Looking Back At A.I. ARTIFICIAL INTELLIGENCE - Warped Factor - Words in the Key of Geek.

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Alexander Wallace finds the Blue Fairy.
Automation seems like it could end up replacing everything; it’s revolutionized manufacturing and reshaped communities in the process. This technology is making what had previously been mere inanimate objects into things that we can have very real interactions with. Despite illusion, they are not human, and as such cannot quite feel certain things that are very human.

In that environment, Steven Spielberg asks: can you make a robot feel love?

This is a film with an unnerving premise, one that is explored for all its thematic depth. A.I. Artificial Intelligence was released in 2001 after going in and out of development since the 1970s. It is based on the short story Supertoys Last All Summer Long by Brian Aldiss, the pioneering New Wave science fiction writer, and developed for a long time by Stanley Kubrick before being handed off to Spielberg. The end result feels like a combination of the two, with Kubrick’s angst and darkness melded with Spielberg’s concern with family and childhood. This could have been bungled by a lesser director, but the whole film feels seamlessly cohesive.
The actual plot is centered around Henry and Monica Swinton (Sam Robards and Frances O’Connor, respectively), whose child Martin (Jake Thomas) contracts a rare disease and is placed in suspended animation. To cope with that loss, they buy a robotic child, David (Haley Joel Osment) to fill the void left by Martin’s death. This is complicated when it turns out Martin can be healed, and so this leaves them in the strange situation of having both a child and his robotic doppelganger.

A.I. Artificial Intelligence turns twenty years old this year, but it almost feels like it could be made today. It definitely feels like a more kid-friendly version of Ex Machina, with less misogyny and more unnerving depictions of children (both very deliberate in their respective films). The concerns it has about artificial intelligence, specifically those concerning human intimacy, are as potent as ever as such things gradually lurch their way into reality. About the only thing that is dated is the Google-like kiosk Dr. Know (voiced with gravitas by Robin Williams), which feels like a prediction of the internet before it reached its current ubiquity.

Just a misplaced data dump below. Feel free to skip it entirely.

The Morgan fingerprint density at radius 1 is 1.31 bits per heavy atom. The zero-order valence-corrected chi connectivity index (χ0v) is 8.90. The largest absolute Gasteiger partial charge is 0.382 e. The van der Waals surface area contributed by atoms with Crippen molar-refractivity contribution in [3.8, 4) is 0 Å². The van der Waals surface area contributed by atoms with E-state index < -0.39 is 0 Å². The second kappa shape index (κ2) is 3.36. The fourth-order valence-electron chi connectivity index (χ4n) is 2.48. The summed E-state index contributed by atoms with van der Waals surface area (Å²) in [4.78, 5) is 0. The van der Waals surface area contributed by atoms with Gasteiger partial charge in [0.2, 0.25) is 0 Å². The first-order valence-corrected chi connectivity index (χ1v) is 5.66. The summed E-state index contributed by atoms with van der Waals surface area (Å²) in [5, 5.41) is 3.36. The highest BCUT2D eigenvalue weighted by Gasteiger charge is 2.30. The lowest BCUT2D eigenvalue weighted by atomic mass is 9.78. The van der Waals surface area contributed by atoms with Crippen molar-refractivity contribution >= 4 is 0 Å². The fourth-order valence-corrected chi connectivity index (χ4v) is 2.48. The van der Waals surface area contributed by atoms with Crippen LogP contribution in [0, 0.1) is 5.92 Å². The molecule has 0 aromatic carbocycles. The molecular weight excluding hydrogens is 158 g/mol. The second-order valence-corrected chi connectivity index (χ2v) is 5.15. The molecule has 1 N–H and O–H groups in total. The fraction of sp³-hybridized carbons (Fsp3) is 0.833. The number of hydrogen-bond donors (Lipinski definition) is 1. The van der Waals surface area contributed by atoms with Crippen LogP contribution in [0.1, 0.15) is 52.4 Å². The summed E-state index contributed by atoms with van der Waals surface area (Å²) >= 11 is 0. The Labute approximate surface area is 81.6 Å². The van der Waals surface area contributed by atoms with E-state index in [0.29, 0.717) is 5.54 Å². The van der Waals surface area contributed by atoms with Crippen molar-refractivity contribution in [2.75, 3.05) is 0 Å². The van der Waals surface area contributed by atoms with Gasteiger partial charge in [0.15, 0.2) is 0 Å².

So much of A.I. is based around what love is and what love means. This starts even in the first scene, where the very possibility of a robot loving is debated at length. David’s character exists to interrogate whether humans can love a robot, as he acts in a manner that falls solidly within the uncanny valley. When the film gives the answer to that as a solid ‘no,’ you get a peek at the neon-infused red light districts of this world, where it interrogates whether a human can love a robot sexually. The answer again seems to be ‘no.’ One great sequence among many great sequences is when it shows what the people who have decided not just that they can’t love robots, but actively hate them, have decided to do after the sun goes down.

A.I. Artificial Intelligence is science fiction that seems straight out of the golden age of the genre, interrogating the future and yet also showing its wonder. It is a film that is simultaneously deeply human and unnervingly inhuman, a dichotomy that has aged like fine wine as the two have gotten closer together over the course of the twenty-first century. With that one dated console aside, this film could have been made yesterday. Those who have not seen it should watch it post-haste.

Alexander Wallace is an alternate historian, reader, and writer who moderates the Alternate History Online group on Facebook and the Alternate Timelines Forum on Proboards. He writes regularly for the Sea Lion Press blog and for NeverWas magazine, and also appears regularly on the Alternate History Show with Ben Kearns. He is a member of several alternate history fora under the name 'SpanishSpy.'

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